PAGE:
Climate change legislation workshop set for July


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Posted: 6/18/2009


Carbon trading has been around for about a decade, but with the increasing global concern regarding climate change, it is receiving even more attention.

Forest landowners have the potential to generate additional income by using their forest for carbon sequestration, a method providing long-term storage of carbon dioxide.

A July 15 workshop sponsored by Mississippi State University’s Extension Service and Forest and Wildlife Research Center will raise awareness and knowledge of the Cap and Trade Carbon Market and how forestry fits into this overall program.

The workshop will be at the Franklin Center on the Starkville campus and will also be simultaneously broadcast throughout the state at county Extension offices. Presenters include nationally recognized experts in the field of carbon credits as they relate to forestry.

"Trees are an excellent biological model for reducing atmospheric carbon dioxide and storing carbon long term," said Randy Rousseau, associate Extension and research professor in the Forest and Wildlife Research Center. "Developing carbon emissions cap-and-trade protocols may provide a market where carbon is held in forests and sold as carbon credits to an entity, such as an industrial plant that has not been able to meet emission level standards."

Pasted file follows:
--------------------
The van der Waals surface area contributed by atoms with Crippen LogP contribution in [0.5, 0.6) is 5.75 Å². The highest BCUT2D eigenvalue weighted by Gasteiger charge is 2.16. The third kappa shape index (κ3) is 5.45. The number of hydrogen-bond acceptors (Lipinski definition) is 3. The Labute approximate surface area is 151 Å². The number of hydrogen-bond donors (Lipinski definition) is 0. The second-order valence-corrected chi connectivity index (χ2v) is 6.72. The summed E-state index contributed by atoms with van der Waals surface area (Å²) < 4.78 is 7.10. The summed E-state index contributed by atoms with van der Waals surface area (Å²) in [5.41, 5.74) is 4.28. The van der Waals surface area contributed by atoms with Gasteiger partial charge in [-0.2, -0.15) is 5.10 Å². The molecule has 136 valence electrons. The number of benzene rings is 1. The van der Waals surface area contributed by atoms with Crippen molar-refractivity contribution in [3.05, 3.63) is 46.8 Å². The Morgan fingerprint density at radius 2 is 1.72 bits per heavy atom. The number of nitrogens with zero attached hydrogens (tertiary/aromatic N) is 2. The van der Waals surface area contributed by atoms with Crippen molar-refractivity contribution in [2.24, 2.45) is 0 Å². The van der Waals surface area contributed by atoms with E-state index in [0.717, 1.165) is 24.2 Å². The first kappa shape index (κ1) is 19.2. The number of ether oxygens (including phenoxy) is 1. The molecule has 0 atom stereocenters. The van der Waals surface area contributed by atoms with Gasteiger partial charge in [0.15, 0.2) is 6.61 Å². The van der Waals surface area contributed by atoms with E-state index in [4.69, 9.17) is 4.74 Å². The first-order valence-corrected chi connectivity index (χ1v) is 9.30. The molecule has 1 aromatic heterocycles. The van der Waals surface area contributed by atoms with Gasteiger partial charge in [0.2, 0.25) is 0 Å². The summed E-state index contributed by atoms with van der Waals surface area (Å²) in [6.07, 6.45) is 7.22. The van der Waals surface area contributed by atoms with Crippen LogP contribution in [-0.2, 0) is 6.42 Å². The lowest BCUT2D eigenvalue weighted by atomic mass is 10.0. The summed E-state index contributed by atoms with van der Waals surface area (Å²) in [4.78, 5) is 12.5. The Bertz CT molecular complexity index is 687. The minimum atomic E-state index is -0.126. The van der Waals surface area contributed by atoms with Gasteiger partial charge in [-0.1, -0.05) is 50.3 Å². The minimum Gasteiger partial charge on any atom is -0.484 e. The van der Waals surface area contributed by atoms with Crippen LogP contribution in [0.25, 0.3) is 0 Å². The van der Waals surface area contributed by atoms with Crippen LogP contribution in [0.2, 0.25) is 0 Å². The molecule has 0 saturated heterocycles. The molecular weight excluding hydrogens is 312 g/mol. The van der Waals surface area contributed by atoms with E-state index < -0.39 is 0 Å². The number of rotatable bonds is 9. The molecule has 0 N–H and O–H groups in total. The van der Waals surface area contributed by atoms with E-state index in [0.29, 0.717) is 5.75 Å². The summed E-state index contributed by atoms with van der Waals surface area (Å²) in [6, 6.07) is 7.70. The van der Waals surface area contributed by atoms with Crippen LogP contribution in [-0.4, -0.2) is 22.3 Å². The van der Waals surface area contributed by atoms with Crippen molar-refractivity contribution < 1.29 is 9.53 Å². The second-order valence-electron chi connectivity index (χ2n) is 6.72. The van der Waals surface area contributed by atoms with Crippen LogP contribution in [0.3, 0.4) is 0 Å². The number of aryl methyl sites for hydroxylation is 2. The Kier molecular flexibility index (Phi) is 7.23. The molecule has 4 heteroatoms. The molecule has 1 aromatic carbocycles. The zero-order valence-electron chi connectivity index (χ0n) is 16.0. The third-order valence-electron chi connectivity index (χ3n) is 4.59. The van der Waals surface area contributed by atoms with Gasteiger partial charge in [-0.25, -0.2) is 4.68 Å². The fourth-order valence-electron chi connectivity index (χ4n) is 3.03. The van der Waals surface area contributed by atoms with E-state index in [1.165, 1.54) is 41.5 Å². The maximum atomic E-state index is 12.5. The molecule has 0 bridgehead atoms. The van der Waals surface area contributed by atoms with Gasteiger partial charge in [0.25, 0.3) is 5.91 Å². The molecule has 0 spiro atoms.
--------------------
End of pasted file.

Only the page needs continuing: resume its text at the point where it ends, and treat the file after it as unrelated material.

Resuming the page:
The workshop is designed for forest landowners, professional foresters, concerned citizens, Extension personnel and teachers. It will offer information on how the newly proposed federal legislation will impact forestry as the move from a voluntary carbon market to a governmental cap-and-trade carbon market takes place.

The workshop cost is $35 for individuals and $50 for couples and includes lunch and educational materials. Six continuing forestry education credits are available for the one-day workshop.

Preregistration is required by July 7. Contact the local county Extension office or Jan McReynolds at (662) 325-3905 or